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Chew the Fat

Sometimes they could obtain pork, which made them feel quite special. When visitors came over, they would hang up their bacon to show off.  It was a sign of wealth that a man could ' bring home the bacon.'  They would cut off a little to share with guests and would all sit around and 'chew the fat.'

Those with money had plates made of pewter. Food with high acid content caused some of the lead to leach onto the food, causing lead poisoning death. This happened most often with tomatoes, so for the next 400 years or so, tomatoes were considered poisonous.

Bread was divided according to status. Workers got the burnt bottom of the loaf, the family got the middle, and guests got the top, or 'upper crust.'

Holding a 'Wake'

Lead cups were used to drink ale or whisky. The combination would sometimes knock the imbibers out for a couple of days. Someone walking along the road would take them for dead and prepare them for burial. They were laid out on the kitchen table for a couple of days and the family would gather around and eat and drink and wait and see if they would wake up. Will and Guy's Historical truths
Hence the custom of holding a 'wake.'

The 'Graveyard Shift'

England is old and small and the local folks started running out of places to bury people. So they would dig up coffins and would take the bones to a 'bone-house' and reuse the grave. When reopening these coffins, 1 out of 25 coffins were found to have scratch marks on the inside and they realized they had been burying people alive. So they would tie a string on the wrist of the corpse, lead it through the coffin and up through the ground and tie it to a bell. Someone would have to sit out in the graveyard all night (the 'graveyard shift' ) to listen for the bell.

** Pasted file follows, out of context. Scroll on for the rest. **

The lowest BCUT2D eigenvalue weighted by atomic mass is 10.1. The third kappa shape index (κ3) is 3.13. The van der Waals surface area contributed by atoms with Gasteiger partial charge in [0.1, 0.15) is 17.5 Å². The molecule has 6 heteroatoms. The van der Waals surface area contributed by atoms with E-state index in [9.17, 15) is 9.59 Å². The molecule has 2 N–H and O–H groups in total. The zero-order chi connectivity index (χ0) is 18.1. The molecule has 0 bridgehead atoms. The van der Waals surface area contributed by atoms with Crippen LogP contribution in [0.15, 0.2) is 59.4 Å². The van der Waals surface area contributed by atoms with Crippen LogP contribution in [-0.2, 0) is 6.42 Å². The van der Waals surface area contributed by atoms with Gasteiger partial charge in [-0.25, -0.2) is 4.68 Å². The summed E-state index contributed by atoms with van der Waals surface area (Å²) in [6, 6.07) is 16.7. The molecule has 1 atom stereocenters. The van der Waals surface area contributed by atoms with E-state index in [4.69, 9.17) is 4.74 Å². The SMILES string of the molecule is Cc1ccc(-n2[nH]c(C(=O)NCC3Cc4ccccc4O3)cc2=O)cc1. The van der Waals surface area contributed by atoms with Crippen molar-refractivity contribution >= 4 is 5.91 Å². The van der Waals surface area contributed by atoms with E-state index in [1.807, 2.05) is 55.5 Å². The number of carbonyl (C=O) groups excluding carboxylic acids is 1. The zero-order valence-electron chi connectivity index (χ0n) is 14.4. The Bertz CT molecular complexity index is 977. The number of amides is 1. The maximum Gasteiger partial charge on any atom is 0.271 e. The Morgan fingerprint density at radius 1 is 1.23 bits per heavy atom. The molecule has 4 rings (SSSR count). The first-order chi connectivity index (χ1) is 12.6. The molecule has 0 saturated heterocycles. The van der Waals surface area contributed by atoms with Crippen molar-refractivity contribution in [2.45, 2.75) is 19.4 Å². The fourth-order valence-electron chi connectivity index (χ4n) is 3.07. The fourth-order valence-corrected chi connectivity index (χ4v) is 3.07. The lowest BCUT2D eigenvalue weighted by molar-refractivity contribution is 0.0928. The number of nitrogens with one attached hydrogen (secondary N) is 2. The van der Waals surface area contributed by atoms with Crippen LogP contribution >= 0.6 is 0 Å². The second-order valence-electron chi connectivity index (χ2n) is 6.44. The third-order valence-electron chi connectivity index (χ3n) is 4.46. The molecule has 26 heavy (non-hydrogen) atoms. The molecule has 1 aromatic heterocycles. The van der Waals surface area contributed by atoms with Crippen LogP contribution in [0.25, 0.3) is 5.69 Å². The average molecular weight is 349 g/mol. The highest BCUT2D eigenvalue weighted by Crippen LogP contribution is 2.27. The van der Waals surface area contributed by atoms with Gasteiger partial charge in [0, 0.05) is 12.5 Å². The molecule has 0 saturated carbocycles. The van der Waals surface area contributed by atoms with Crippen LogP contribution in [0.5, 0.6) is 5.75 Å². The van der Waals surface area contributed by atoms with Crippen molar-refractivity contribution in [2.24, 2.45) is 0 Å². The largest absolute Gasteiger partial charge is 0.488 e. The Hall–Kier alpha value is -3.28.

Thus, someone could be 'saved by the bell' Also they could be considered a  'dead ringer.'

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Five Favourite History Shorts

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  1. When tea was first introduced into England, people threw away the liquid and ate the leaves, seasoned with salt and pepper.
  2. The Duke of Wellington had one of the hooves of his horse Copenhagen that he had ridden at Waterloo sawn off and made into an inkwell.
  3. In 1618, King James I, King of England, decreed that people could do certain sports after church worship on a Sunday.[Puritans later burned James's declaration.]
  4. Canada is a country whose main exports are hockey players and cold fronts. Our main imports are baseball players and acid rain. - Pierre Trudeau [former Prime Minister of Canada]
  5. In September 2001, the Democratic Republic of the Congo discovered that it had 21,652 civil servants on its payroll who did not exist.
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There is a Bit of History Buff In All of Us -  More Funny Historical Truths

Randy Trobaugh kindly researched the history of these fascinating sayings.

Cost an Arm and a Leg

In George Washington's days, there were no cameras. One's image was either sculpted or painted. Some paintings of George Washington showed him standing behind a desk with one arm behind his back while others showed both legs and both arms. Prices charged by painters were not based on how many people were to be painted, but by how many limbs were to be painted. Arms and legs are 'limbs,' therefore painting them would cost the buyer more.  Artists know hands and arms are more difficult to paint. 
Hence the expression, 'Okay, but it'll cost you an arm and a leg.' 

Big Wig